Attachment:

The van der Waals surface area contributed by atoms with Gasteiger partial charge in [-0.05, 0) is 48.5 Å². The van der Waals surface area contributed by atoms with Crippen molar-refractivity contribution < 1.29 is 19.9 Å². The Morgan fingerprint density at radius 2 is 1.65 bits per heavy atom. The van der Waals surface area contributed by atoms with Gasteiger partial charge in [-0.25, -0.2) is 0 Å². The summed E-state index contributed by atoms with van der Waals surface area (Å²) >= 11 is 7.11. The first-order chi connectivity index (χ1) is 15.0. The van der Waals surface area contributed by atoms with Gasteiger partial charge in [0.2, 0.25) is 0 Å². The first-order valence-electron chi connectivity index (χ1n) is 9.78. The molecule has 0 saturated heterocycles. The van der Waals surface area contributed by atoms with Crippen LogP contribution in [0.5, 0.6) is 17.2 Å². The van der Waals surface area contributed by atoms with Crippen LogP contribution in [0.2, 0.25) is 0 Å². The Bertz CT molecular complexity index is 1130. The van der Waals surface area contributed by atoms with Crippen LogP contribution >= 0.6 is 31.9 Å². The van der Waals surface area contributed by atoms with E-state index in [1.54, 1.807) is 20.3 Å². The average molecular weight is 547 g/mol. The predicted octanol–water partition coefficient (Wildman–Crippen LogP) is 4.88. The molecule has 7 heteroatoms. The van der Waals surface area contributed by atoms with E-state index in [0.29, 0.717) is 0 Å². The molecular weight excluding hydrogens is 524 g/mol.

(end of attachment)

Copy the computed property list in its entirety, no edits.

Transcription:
The van der Waals surface area contributed by atoms with Gasteiger partial charge in [-0.05, 0) is 48.5 Å². The van der Waals surface area contributed by atoms with Crippen molar-refractivity contribution < 1.29 is 19.9 Å². The Morgan fingerprint density at radius 2 is 1.65 bits per heavy atom. The van der Waals surface area contributed by atoms with Gasteiger partial charge in [-0.25, -0.2) is 0 Å². The summed E-state index contributed by atoms with van der Waals surface area (Å²) >= 11 is 7.11. The first-order chi connectivity index (χ1) is 15.0. The van der Waals surface area contributed by atoms with Gasteiger partial charge in [0.2, 0.25) is 0 Å². The first-order valence-electron chi connectivity index (χ1n) is 9.78. The molecule has 0 saturated heterocycles. The van der Waals surface area contributed by atoms with Crippen LogP contribution in [0.5, 0.6) is 17.2 Å². The van der Waals surface area contributed by atoms with Crippen LogP contribution in [0.2, 0.25) is 0 Å². The Bertz CT molecular complexity index is 1130. The van der Waals surface area contributed by atoms with Crippen LogP contribution >= 0.6 is 31.9 Å². The van der Waals surface area contributed by atoms with E-state index in [1.54, 1.807) is 20.3 Å². The average molecular weight is 547 g/mol. The predicted octanol–water partition coefficient (Wildman–Crippen LogP) is 4.88. The molecule has 7 heteroatoms. The van der Waals surface area contributed by atoms with E-state index in [0.29, 0.717) is 0 Å². The molecular weight excluding hydrogens is 524 g/mol.